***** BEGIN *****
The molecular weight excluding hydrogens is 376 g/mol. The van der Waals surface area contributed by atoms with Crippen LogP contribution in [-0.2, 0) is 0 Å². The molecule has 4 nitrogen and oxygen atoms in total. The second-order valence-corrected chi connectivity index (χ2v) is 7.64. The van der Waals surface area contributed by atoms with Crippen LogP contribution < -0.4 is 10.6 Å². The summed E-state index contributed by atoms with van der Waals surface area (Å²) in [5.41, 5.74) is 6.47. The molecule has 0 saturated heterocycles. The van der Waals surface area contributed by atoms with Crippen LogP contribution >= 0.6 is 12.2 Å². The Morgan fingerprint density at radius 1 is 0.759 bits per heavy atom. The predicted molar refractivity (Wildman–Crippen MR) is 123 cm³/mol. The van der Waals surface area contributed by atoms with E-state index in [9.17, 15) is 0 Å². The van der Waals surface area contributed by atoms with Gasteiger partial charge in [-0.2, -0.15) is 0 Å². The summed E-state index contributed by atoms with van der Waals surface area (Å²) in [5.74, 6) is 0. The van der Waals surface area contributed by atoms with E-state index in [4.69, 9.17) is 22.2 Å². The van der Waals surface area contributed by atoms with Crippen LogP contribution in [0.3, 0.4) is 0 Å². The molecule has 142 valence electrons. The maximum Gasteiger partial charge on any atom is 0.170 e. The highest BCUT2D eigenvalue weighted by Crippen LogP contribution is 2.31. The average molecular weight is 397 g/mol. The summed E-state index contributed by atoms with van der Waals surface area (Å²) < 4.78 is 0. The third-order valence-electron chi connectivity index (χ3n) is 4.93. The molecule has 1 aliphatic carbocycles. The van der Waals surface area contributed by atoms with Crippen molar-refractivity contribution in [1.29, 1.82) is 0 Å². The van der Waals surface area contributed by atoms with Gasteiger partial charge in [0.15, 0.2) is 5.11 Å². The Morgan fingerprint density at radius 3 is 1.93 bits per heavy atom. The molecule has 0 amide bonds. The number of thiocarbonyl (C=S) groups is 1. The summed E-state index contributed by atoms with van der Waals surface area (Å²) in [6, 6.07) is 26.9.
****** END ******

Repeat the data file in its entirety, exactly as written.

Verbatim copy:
The molecular weight excluding hydrogens is 376 g/mol. The van der Waals surface area contributed by atoms with Crippen LogP contribution in [-0.2, 0) is 0 Å². The molecule has 4 nitrogen and oxygen atoms in total. The second-order valence-corrected chi connectivity index (χ2v) is 7.64. The van der Waals surface area contributed by atoms with Crippen LogP contribution < -0.4 is 10.6 Å². The summed E-state index contributed by atoms with van der Waals surface area (Å²) in [5.41, 5.74) is 6.47. The molecule has 0 saturated heterocycles. The van der Waals surface area contributed by atoms with Crippen LogP contribution >= 0.6 is 12.2 Å². The Morgan fingerprint density at radius 1 is 0.759 bits per heavy atom. The predicted molar refractivity (Wildman–Crippen MR) is 123 cm³/mol. The van der Waals surface area contributed by atoms with E-state index in [9.17, 15) is 0 Å². The van der Waals surface area contributed by atoms with Gasteiger partial charge in [-0.2, -0.15) is 0 Å². The summed E-state index contributed by atoms with van der Waals surface area (Å²) in [5.74, 6) is 0. The van der Waals surface area contributed by atoms with E-state index in [4.69, 9.17) is 22.2 Å². The van der Waals surface area contributed by atoms with Crippen LogP contribution in [0.3, 0.4) is 0 Å². The molecule has 142 valence electrons. The maximum Gasteiger partial charge on any atom is 0.170 e. The highest BCUT2D eigenvalue weighted by Crippen LogP contribution is 2.31. The average molecular weight is 397 g/mol. The summed E-state index contributed by atoms with van der Waals surface area (Å²) < 4.78 is 0. The third-order valence-electron chi connectivity index (χ3n) is 4.93. The molecule has 1 aliphatic carbocycles. The van der Waals surface area contributed by atoms with Crippen molar-refractivity contribution in [1.29, 1.82) is 0 Å². The van der Waals surface area contributed by atoms with Gasteiger partial charge in [0.15, 0.2) is 5.11 Å². The Morgan fingerprint density at radius 3 is 1.93 bits per heavy atom. The molecule has 0 amide bonds. The number of thiocarbonyl (C=S) groups is 1. The summed E-state index contributed by atoms with van der Waals surface area (Å²) in [6, 6.07) is 26.9.